Goodreads helps you keep track of books you want to read.
Start by marking “The Parrot Who Owns Me: The Story of a Relationship” as Want to Read:
The Parrot Who Owns Me: The Story of a Relationship
Enlarge cover
Rate this book
Clear rating

The Parrot Who Owns Me: The Story of a Relationship

3.93 of 5 stars 3.93  ·  rating details  ·  454 ratings  ·  54 reviews
Seventeen years ago, when she adopted a neglected, orphaned thirty-year-old parrot named Tiko, the internationally renowned ornithologist Joanna Burger entered one of the most complex relationships of her life. Sullen and hostile when he entered Dr. Burger’s home, Tiko gradually warmed up, courting her during mating season, nursing her vigilantly through a bout with Lyme d ...more
Paperback, 272 pages
Published May 14th 2002 by Random House Trade Paperbacks (first published January 1st 2001)
more details... edit details

Friend Reviews

To see what your friends thought of this book, please sign up.

Reader Q&A

To ask other readers questions about The Parrot Who Owns Me, please sign up.

Be the first to ask a question about The Parrot Who Owns Me

Community Reviews

(showing 1-30 of 1,268)
filter  |  sort: default (?)  |  rating details
Brendan
I read this book as part of my library’s summer reading program. It’s not normally a book I’d pick up, but turned out to be really interesting. An ornithologist at Rutgers, Burger writes about the volatile and loving relationship she has with her parrot Tiko. Like any good storyteller, she starts with a story about how Tiko courts her, building a nest under a credenza and then cooing to get her to put her hand in the nest, at which point he gives her affectionate nibbles. It’s a little gross and ...more
Melanie
Sep 27, 2007 Melanie rated it 3 of 5 stars
Recommends it for: Nature/bird lovers
OK so I own this great collection of Nature DVDs and one of them is all about parrots. My BF and I were laughing our asses off, tears streaming down our faces watching it. These birds are fucking hilarious. Long story short, I went to Arlington's Town Day a few weeks back and made out like a bandit at the Library Sale. This was one of the books I picked up for like a quarter. I found it educational, touching, and amusing. If they weren't such a huge pain in the ass, I'd totally buy a parrot. But ...more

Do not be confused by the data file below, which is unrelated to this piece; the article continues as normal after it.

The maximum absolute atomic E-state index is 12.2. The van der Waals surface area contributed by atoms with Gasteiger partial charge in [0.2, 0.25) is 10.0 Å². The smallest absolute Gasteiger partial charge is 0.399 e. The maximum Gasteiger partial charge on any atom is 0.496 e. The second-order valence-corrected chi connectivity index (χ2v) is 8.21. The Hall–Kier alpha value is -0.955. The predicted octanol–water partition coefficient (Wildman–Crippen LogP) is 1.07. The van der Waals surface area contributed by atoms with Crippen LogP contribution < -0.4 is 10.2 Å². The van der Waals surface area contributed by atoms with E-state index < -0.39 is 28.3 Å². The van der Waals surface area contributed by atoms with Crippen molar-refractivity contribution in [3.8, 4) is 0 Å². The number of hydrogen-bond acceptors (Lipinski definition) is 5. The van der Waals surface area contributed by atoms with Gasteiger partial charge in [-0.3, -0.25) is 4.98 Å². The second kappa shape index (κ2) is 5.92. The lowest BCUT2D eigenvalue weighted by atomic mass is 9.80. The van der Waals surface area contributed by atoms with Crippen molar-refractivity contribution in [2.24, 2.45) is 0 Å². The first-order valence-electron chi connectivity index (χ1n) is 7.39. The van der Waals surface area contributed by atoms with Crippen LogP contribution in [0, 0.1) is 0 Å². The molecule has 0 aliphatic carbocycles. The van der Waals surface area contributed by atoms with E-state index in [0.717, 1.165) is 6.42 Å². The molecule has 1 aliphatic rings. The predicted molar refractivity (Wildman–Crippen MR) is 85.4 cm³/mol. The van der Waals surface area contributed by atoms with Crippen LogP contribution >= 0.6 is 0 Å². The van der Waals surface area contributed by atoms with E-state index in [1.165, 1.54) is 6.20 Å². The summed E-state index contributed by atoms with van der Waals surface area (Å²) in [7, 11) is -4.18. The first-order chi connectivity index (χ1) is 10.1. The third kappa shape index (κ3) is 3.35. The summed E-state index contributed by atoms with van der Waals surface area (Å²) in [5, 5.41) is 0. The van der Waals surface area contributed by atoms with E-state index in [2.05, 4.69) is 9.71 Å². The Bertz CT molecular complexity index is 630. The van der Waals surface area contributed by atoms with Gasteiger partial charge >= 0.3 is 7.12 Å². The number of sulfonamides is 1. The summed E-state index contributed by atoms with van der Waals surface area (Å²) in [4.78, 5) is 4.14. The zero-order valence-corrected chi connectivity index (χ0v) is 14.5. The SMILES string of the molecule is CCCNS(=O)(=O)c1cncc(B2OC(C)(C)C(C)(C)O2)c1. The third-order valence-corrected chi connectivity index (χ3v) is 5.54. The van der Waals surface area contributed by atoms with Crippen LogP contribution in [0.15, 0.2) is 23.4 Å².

Shirley
An amazing story of the relationship between a parrot and his "woman." It's touching, funny, and educational. I'd love to have a parrot, but I'd have to think about an endowment to provide for the parrot at the end of my life. They live a long time.
Susie
Aug 27, 2007 Susie rated it 5 of 5 stars
Recommends it for: Animal lovers
Shelves: goodbooks
This is probably one of my all-time favorite books. I'm a sucker for animals, and relationships between animals and people. This book had me laughing and crying, and I've re-read it at least twice. The bird is hysterical with a strong personality.
Debbie
Very weird little book that I read long ago. Sort of creepy because of the sexual attitude she has toward her parrot. Plus she lets the parrot be mean to her husband. Amazon reviews from irate parrot owners say she's abusive to parrots. The book would certainly be fun to discuss. Should reread it to see what I think of it now.
Karen Chung
I'm a sucker for books on humans connecting with other animals - and this one was really really good! Highly recommended.
Bunnyhugger1
Tiko the parrot has a strong personality. So much so that (embarrassing as it is to admit) I found myself feeling annoyed and resentful toward him. He was so willful and badly behaved! He held grudges! He threw tantrums! Got into vicious confrontations with her husband over her affections! Of course there is also the closeness and love between Tiko and Joanna. In fact, a little too close - I found myself wondering why on earth she encouraged his mating behavior, to the point where she would acce ...more
Violet
I gave this book a three star rating because I would have liked more about Tiko and Dr. Burger's interaction and a little less of where she went and what she was researching at the time. The information about the parrots was good, but almost not enough. I am glad that my two cats are not as destructive as Tiko is with his nest building to impress Johanna. I wish there would have been some pictures of the birds that she talks about, not just the picture on the front cover of the book.
Linda
This is a behavioral biologist's story of her relationship with an adopted amazon, interspersed with discussions about her research and work with environmental agencies.

She allowed her parrot to dominate her life, to the point that her husband is attacked when she pays attention to him, and her husband can't even open the refigerator without being dive-bombed. The author and her husband are perfectly willing to live like this, with the parrot always in charge.

Her tale is fascinating, but surely
...more
Seana
Written by a well-known ornithologist, it's the story of how she build a relationship with a scarred parrot suffering from the loss of his two human companions and long-term home. I'm enjoying the book for funny anecdotes and parrot information but I have to say, the scientific tone and detours, while interesting, tend to make the reading a little dry. Derails the story a bit, though interesting findings.